We know the Aero range fairly well. Some of its speakers make up the Aero 5.1 home cinema speaker package that’s been our Award-winner in the sub-£2000 category two years on the trot.
The range’s Aero 2 standmounters are not part of that particular bundle, but they are now in the budget speaker market at a tempting £200 following a £50 price drop.
But with the affordable market a fierce one that’s long been dominated by the likes of Q Acoustics and Wharfedale in recent years, the Aeros need to be as competitive in performance as they are in price.
You certainly get a lot of cabinet for your money. Sitting 37cm tall and almost that deep, the Aeros are chunky units – not ideal for those short on space, but not without performance benefits either (we’ll come to that later).
We’re starting to see classier-looking speakers further down the price spectrum, thanks to the likes of Q Acoustics' 2020i and Monitor Audio's MR2, but we wouldn’t exactly say these Cambridge units fall into that category; the bog-standard MDF cabinets are rather bland and the straight edges hardly invite a fondle.
Still, the vinyl-wrap finish – in your choice of dark walnut or black – is tidy, well administered and makes for a traditionally clean and classic look. The talking point (of both aesthetic and technical design) is apparent as we move our eyes to the speaker face.
At first glance, the baffle may look unassumingly traditional. Peer closer and you’ll realise that what you mistook as a tweeter above the 16.5cm woofer and front port is actually a BMR (Balanced Mode Radiator) driver – a technology the company has continued to use (and develop) in its products of late, and one that’s quite advanced this far down the value line.
So what’s the fuss? The driver covers a wider frequency range than conventional drivers (250Hz to 22kHz) and moves the crossover point to an area where our ears are less sensitive to the distortions inherent in any frequency handover.
More after the break
The result of all that tech tweakage is a cleaner, well-integrated and widely dispersed sound. Those qualities certainly contribute to the Aeros’ assurance with movie sound, but prove an asset to music replay too. Capable of filling our largest test room, the soundstage is spacious and involving from the word ‘go’.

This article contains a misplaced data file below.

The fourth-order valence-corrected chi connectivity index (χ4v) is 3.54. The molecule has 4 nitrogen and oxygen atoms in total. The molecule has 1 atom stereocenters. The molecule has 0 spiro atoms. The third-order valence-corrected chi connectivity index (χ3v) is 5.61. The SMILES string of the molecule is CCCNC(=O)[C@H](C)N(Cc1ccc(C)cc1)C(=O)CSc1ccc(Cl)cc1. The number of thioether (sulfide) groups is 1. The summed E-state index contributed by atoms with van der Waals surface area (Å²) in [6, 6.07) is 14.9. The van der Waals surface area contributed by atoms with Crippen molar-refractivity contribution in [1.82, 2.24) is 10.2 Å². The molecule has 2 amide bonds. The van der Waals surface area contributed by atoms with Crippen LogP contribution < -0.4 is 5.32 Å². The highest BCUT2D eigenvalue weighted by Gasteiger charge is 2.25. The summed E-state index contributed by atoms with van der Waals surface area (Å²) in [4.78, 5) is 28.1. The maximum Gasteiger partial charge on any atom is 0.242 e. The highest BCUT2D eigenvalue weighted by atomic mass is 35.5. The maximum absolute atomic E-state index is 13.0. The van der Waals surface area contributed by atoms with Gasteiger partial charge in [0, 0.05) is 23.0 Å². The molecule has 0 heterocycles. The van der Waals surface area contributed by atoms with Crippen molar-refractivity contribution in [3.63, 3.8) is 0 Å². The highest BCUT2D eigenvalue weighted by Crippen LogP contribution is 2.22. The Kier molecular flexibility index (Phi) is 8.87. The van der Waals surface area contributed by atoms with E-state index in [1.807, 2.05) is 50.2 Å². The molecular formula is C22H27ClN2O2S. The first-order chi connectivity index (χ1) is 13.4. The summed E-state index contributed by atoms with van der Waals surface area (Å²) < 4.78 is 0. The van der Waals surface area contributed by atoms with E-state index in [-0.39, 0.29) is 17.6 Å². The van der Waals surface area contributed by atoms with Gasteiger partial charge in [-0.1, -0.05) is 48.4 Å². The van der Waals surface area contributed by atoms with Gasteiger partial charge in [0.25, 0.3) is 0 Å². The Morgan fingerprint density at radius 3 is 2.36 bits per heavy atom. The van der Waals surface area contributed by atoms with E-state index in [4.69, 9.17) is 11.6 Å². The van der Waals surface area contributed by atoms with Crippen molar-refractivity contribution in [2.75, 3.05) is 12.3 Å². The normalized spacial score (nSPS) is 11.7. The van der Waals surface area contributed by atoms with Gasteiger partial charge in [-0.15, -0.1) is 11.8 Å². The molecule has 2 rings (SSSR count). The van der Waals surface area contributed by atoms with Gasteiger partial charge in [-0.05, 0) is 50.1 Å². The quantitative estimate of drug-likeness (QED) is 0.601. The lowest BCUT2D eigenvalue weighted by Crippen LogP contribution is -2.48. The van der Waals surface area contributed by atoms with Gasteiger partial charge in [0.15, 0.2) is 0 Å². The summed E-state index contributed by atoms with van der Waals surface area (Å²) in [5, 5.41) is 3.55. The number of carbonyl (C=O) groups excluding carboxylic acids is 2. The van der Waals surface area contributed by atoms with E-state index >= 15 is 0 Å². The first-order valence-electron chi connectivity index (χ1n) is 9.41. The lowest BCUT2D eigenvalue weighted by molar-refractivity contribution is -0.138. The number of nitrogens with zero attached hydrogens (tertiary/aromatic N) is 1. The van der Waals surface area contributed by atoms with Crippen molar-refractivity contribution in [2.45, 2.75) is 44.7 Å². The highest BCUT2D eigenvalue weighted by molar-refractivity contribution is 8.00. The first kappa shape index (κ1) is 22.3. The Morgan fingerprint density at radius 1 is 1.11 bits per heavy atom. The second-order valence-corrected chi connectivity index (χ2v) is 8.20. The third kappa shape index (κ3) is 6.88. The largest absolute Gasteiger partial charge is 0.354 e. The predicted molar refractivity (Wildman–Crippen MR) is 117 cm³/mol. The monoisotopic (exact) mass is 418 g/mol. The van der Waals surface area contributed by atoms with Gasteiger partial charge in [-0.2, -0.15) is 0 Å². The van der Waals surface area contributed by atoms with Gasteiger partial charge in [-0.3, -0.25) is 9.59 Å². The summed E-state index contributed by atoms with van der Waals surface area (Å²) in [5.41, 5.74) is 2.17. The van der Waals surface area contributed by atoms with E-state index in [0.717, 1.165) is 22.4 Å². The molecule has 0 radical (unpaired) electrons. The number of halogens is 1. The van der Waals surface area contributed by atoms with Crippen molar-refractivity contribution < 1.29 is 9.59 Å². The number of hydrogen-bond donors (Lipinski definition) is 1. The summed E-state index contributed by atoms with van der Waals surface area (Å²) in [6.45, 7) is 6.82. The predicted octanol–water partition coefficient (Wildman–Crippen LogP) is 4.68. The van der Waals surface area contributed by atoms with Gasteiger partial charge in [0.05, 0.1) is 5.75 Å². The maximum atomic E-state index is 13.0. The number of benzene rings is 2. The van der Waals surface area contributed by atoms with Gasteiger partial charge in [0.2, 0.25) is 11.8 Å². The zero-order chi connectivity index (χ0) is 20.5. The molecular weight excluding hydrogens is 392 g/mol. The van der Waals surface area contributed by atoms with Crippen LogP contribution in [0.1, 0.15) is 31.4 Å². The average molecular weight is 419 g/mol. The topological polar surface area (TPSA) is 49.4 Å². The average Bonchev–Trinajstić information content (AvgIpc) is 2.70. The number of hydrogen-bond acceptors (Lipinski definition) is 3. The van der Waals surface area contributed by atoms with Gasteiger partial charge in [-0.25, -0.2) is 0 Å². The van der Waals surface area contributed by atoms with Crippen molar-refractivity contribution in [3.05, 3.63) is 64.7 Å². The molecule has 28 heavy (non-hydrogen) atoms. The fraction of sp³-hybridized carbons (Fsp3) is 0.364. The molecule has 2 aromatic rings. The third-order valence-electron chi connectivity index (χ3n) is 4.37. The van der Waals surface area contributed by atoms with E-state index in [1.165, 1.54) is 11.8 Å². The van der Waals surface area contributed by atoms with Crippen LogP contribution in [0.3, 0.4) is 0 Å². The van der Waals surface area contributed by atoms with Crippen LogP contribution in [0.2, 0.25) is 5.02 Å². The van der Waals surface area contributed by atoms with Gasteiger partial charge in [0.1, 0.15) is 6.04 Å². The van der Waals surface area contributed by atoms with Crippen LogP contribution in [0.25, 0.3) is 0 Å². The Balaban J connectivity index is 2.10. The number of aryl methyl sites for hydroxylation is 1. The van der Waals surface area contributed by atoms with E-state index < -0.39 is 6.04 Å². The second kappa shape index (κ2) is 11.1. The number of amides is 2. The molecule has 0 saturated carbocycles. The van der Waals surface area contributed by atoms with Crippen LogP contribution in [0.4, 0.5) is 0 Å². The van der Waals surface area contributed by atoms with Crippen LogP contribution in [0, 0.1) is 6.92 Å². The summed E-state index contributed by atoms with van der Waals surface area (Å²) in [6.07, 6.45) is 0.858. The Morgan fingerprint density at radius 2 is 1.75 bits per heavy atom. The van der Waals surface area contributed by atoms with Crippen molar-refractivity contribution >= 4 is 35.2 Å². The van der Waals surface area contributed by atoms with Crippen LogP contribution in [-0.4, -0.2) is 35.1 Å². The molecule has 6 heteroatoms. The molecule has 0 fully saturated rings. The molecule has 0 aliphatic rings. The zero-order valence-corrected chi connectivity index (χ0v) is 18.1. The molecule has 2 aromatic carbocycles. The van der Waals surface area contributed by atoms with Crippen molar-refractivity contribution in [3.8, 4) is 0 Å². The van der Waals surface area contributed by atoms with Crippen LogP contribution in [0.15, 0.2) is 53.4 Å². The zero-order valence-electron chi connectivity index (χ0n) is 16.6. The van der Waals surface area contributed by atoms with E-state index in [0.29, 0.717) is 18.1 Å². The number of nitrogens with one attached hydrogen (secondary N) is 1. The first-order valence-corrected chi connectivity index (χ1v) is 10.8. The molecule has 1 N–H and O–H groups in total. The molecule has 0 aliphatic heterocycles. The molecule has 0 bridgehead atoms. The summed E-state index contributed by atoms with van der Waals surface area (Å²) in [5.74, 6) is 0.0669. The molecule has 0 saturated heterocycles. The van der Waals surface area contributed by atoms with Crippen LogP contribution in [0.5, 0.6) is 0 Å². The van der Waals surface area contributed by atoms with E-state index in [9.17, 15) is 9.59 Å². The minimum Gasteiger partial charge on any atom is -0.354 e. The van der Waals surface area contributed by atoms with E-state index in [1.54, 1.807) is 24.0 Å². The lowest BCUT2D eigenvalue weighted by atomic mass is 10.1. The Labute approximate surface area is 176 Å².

It’s clear and precise, too. But it’s the Aero’s striking solidity and confident delivery that’s most noticeable from the off – and they don’t need to be shoved up against a wall to achieve that. If anything, the Aeros benefit from being pulled out slightly from a rear wall for better balance and more expansive stereo imaging.
Around 30cm or so should do it. Play an epic orchestral track such as John Williams’ Duel Of The Fates and the Aeros soar: choral vocals, frenzied strings and dominating French horns are given all the scale, authority and dynamics they require. They also render enough punch and rhythmic drive to get you on your feet during a run through of Michael Jackson’s Bad album.
That said, these speakers aren’t the be-all and end-all in vocal expression. They struggle to match the Wharfedale Diamond 220s’ level of insight into Jackson’s emotional delivery during I Just Can’t Stop Loving You.
Nevertheless, the vocals are clear and solid, and projected with such stunning focus and directness that you almost forget about the track’s instrumental backdrop. Cabinet size plays a hand in the generous amount of bass, which is deep and controlled, if not as taut as we’ve heard at this level.
The Wharfedales demonstrate more detail across the spectrum, too, and dig up a level of subtlety and finesse the Aero 2s can never really get close to.
So while you don’t get the best sound possible at this price, what you do get is thoroughly entertaining – especially when paired with big, dynamic kit.
They might not be heading for Award-winning fame, but the Aero 2s can hold their head high in a cut-throat market. We’d give them a demo.